From 1921 to 1932 The Yankees were a force to be reckoned with.
The Yankees became a professional baseball team in 1903 but weren’t named the Yankees until 1913. For their first eleven years, they were the New York Highlanders, and from 1903 to 1920, the Highlanders/Yankees didn’t have much success, with only seven winning seasons and zero pennants in eighteen years of play.
First New York Yankee Pennant
That changed in 1921 when the Yankees went 98–55 and won their first American League pennant. Babe Ruth, who the Yankees acquired from the Boston Red Sox in 1920, was a big reason for the team’s sudden success. The former pitcher belted 59 home runs and drove in an astounding 171 runs.
The team was again in the World Series the following year but lost to the New York Giants for the second year in a row. In 1923, the Yankees won their third pennant in a row and defeated the Giants in the World Series to bring home their first World Championship. Ruth had another great year smashing 41 home runs, driving in 131 runs, and coming very close to having a .400 batting average, finishing at .393. He also won the American League MVP award.
The Yankees finished the 1924 season two games out of first place. But in 1925, they had their worst season since 1913, finishing the season 16 games below 500. Part of the reason for the disappointment was an aging pitching staff. Another reason was that the Babe missed 56 games, 40 due to an ulcer operation. One bright spot for the Yankees was a young first baseman named Lou Gehrig, who hit 20 home runs and batted .295.
New York bounced back strong in 1926, winning their fourth pennant in six years, but the Yankees lost the World Series to the St. Louis Cardinals four games to three. 1927 proved the Yankee’s best year. The team put together one of the best seasons in MLB history, winning 114 games, including a four-game sweep of the Pittsburgh Pirates in the World Series. New York lost only 44 times that year.
History-wise, the Yankees were the first team in MLB history to reach triple figures in doubles, triples, and home runs. Ruth led the team with 60 home runs, followed by Gehrig’s 47. Six players had a batting average of over .300, with Gehrig’s .373 leading the way. Four players had over 100 RBIs. Gehrig had 175, Ruth 164, Bob Meusel 103, and Tony Lazerri had 102. Gehrig won the American League MVP.
The Yankees pitching was every bit as good as their hitting. Waite Hoyt went 22–7 with a 2.63 ERA, while Wilcy Moore went 19–7 with a 2.28 ERA. Urban Shocker went 18–6 with a 2.84 ERA, and Herb Pennock went 19–8 with a 3.00 ERA.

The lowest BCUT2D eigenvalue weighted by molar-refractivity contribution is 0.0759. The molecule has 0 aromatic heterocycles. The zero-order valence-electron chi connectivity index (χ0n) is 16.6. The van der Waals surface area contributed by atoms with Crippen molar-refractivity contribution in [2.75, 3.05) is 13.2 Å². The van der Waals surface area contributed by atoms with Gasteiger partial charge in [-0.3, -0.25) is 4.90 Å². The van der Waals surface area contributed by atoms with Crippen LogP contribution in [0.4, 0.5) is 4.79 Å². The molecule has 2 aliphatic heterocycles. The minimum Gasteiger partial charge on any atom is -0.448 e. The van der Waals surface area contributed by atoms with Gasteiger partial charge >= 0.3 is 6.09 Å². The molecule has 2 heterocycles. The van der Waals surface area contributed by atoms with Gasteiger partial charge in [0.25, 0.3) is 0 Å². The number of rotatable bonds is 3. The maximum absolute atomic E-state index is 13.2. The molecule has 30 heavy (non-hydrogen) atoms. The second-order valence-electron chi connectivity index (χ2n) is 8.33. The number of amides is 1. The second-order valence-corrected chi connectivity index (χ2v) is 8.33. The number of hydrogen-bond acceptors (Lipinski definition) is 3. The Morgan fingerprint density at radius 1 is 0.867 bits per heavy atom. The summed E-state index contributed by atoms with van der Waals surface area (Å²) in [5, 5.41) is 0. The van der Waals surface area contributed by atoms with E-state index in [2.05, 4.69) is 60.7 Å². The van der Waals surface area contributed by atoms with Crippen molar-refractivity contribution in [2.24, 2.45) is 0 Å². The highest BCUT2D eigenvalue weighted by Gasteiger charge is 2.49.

The 1928 Yankees were almost as good as the 1927 team, winning 101 regular season games before sweeping the St. Louis Cardinals in the World Series. Gehrig and Ruth continued to dominate. Ruth smashed 54 home runs and had 142 RBIs, while Gehrig hit .374 while driving in 142 runs. Pitchers Waite Hoyt and George Pipgras won a combined 47 games.
The Yankees had 88 wins in 1929, 86 in 1930, and 94 in 1931, but those results weren’t good enough to win pennants. The Philadelphia Athletics had over 100 wins in all three seasons and captured three consecutive AL crowns and two World Series trophies. Despite not being the best team, the Yankees still had some of the best players in the league. One reason the team was struggling was that their manager Miller Huggins, who had led the team to six pennants and three world championships, died toward the end of the 1929 season. Huggins was only 51 yrs old.
Under the leadership of new manager Joe McCarthy, the Yankees were back on top in 1932, winning 107 regular season games and sweeping the Chicago Cubs in the World Series. Babe Ruth and Lou Gehrig led the team in hitting, while Lefty Gomez and Red Ruffing led a top-notch pitching staff. It was the team’s fourth World Championship, and plenty more were to come.
New York Yankee Dynasties (Part 2)
World Series champs four straight years, 1936-39, and again in 1941 and 1943, these Yankees were on a roll.
From 1933 to 1935, the Yankees finished in second place. But 1936 was an excellent year for the Yankees as they won 102 regular season games before defeating the New York Giants four games to two in the World Series. With Babe Ruth now retired, Lou Gehrig was the team’s best player.
Gehrig batted .354 with 49 home runs and 152 RBIs, winning his second American League MVP award. Catcher Bill Dickey also had a great year, batting .362 with 22 home runs and 107 RBIs. Rookie centerfielder Joe DiMaggio belted 29 home runs, drove in 125 runs, and batted .323.
In 1937, the Yankees picked up right where they left off, again winning 102 regular season games and capturing their sixth World Series trophy. Lou Gehrig led the team in batting average at .351, while Joe DiMaggio led the team in home runs — 46 and RBIs — 167.
Pitchers Lefty Gomez and Red Ruffing combined for 41 wins on the season.
Three Consecutive World Series Championships